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  1. #21
    Paul Sorensen's Avatar
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    Quote Originally Posted by jp498 View Post
    An F5 is the best metering camera there is. Period. Some of those weirdly lit scenes like your interior and high contrast ones, it might help to bracket a shot and see which you like better later. If you were shooting manual without metering, I might lay some blame on sloppy metering. It's probably partly bad developing and partly difficult exposure choices.

    For normal stuff, you can't go wrong with an F5 on matrix metering. Shoot a roll of everyday stuff with the F5 and see how the lab handles things. That will tell you how consistent the lab is.
    I would add, that while the quality of the F5 metering system is amazing, it will not correct for incorrect usage. Number 25 on the top strip looks to me like it was metered with a spot meter on the exterior out the doorway or window, whichever it is. This would easily cause this kind of underexposure. I suspect that the camera would not have done that with matrix metering on, but I could certainly be wrong.

    I also agree that it is probably an issue with scanning primarily and secondarily some exposure issues. I highly doubt that there are major development issues here since it is C41 film.

  2. #22

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    ok guys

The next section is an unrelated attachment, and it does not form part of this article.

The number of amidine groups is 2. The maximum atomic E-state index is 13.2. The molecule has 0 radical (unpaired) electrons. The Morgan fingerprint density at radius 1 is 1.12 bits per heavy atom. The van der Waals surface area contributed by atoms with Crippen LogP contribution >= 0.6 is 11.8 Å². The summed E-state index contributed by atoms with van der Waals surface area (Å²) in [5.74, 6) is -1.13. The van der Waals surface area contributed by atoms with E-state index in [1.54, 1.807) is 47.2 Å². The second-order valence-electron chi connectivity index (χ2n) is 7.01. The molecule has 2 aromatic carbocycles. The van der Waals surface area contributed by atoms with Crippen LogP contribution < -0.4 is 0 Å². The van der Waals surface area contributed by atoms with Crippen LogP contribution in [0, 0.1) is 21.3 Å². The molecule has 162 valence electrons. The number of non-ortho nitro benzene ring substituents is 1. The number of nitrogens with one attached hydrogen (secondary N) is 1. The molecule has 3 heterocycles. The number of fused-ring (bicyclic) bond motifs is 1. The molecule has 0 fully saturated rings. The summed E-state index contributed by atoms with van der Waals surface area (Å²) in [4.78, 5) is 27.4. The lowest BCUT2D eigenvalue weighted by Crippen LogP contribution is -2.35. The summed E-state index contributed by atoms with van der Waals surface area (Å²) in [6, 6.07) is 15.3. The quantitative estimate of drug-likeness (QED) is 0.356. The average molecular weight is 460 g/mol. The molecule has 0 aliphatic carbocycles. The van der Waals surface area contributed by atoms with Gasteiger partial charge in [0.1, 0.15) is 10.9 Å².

i well show you another tow photo

    both of him from one scan, but different lab and different film

    photo #A (kodak film) when iam test my new cam nikon f5

    photo #B ( ilford Xp 2 )


    Differences are very clear (Please see photo in original size )
    Last edited by Man from moon; 02-16-2011 at 04:03 PM. Click to view previous post history.

  3. #23
    jp498's Avatar
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    Just for a clear contrast in handling tones. Here is what happens when you can develop your own B&W film. Bright sun and deep shadows? No problem.



    Kodak TMY2 with PMK developer. Epson scanner, epson & gimp software. All very standard, inexpensive, and common stuff. I am not trying to boast, but most normal labs do a serious injustice to B&W photography with bad scans, bad prints, etc... Anyone who can be 80% right on exposure time and follow basic directions for developing can make nice B&W exposures. I had lots of experience with B&W, but this was one of my first shots using PMK developer, so I was just following instructions like a new student during the critical step of developing.

  4. #24

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    some labs care and some just run it through ..
    it seems that your lab a bit overzealous with the scanning ..
    i am sure if you get the bug to
    print them, they will be fine,
    processing film isn't hard, its putting the
    film on the reel that can sometimes be a pain ..

    good luc k !
    john

  5. #25

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    Quote Originally Posted by jawarden View Post